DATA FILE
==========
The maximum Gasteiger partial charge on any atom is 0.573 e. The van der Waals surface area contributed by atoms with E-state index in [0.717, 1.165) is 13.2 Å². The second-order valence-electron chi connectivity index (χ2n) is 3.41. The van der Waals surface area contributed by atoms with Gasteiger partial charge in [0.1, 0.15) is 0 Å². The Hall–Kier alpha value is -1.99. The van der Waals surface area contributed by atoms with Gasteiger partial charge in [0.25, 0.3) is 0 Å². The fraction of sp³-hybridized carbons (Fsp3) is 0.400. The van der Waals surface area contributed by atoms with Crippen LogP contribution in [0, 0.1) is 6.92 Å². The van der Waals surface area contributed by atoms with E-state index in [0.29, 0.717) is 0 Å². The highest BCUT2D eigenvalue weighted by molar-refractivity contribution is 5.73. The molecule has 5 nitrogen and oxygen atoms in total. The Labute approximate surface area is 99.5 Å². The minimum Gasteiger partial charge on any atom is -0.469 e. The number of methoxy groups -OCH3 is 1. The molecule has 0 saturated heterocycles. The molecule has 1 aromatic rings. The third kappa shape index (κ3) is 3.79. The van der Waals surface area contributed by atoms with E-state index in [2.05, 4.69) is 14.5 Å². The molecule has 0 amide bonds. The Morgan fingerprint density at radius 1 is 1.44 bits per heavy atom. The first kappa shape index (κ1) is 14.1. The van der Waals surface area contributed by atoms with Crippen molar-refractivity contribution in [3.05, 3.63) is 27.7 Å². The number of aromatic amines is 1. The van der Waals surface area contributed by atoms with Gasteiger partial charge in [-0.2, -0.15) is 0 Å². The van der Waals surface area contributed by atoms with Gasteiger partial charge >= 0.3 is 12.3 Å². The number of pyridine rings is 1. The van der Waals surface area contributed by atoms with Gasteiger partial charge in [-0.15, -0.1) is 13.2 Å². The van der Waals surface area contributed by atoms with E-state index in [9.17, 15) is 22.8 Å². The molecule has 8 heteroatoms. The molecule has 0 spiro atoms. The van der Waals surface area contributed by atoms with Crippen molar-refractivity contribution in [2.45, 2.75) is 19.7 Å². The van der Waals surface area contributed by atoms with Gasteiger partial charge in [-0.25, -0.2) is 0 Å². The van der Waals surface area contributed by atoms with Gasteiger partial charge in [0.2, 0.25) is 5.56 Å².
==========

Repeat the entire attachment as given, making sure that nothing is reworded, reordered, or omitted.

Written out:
The maximum Gasteiger partial charge on any atom is 0.573 e. The van der Waals surface area contributed by atoms with E-state index in [0.717, 1.165) is 13.2 Å². The second-order valence-electron chi connectivity index (χ2n) is 3.41. The van der Waals surface area contributed by atoms with Gasteiger partial charge in [0.1, 0.15) is 0 Å². The Hall–Kier alpha value is -1.99. The van der Waals surface area contributed by atoms with Gasteiger partial charge in [0.25, 0.3) is 0 Å². The fraction of sp³-hybridized carbons (Fsp3) is 0.400. The van der Waals surface area contributed by atoms with Crippen LogP contribution in [0, 0.1) is 6.92 Å². The van der Waals surface area contributed by atoms with E-state index in [0.29, 0.717) is 0 Å². The highest BCUT2D eigenvalue weighted by molar-refractivity contribution is 5.73. The molecule has 5 nitrogen and oxygen atoms in total. The Labute approximate surface area is 99.5 Å². The minimum Gasteiger partial charge on any atom is -0.469 e. The number of methoxy groups -OCH3 is 1. The molecule has 0 saturated heterocycles. The molecule has 1 aromatic rings. The third kappa shape index (κ3) is 3.79. The van der Waals surface area contributed by atoms with E-state index in [2.05, 4.69) is 14.5 Å². The molecule has 0 amide bonds. The Morgan fingerprint density at radius 1 is 1.44 bits per heavy atom. The first kappa shape index (κ1) is 14.1. The van der Waals surface area contributed by atoms with Crippen molar-refractivity contribution in [3.05, 3.63) is 27.7 Å². The number of aromatic amines is 1. The van der Waals surface area contributed by atoms with Gasteiger partial charge in [-0.2, -0.15) is 0 Å². The van der Waals surface area contributed by atoms with Gasteiger partial charge >= 0.3 is 12.3 Å². The number of pyridine rings is 1. The van der Waals surface area contributed by atoms with Gasteiger partial charge in [-0.15, -0.1) is 13.2 Å². The van der Waals surface area contributed by atoms with E-state index in [9.17, 15) is 22.8 Å². The molecule has 8 heteroatoms. The molecule has 0 spiro atoms. The van der Waals surface area contributed by atoms with Crippen molar-refractivity contribution in [2.45, 2.75) is 19.7 Å². The van der Waals surface area contributed by atoms with Gasteiger partial charge in [-0.25, -0.2) is 0 Å². The van der Waals surface area contributed by atoms with Gasteiger partial charge in [0.2, 0.25) is 5.56 Å².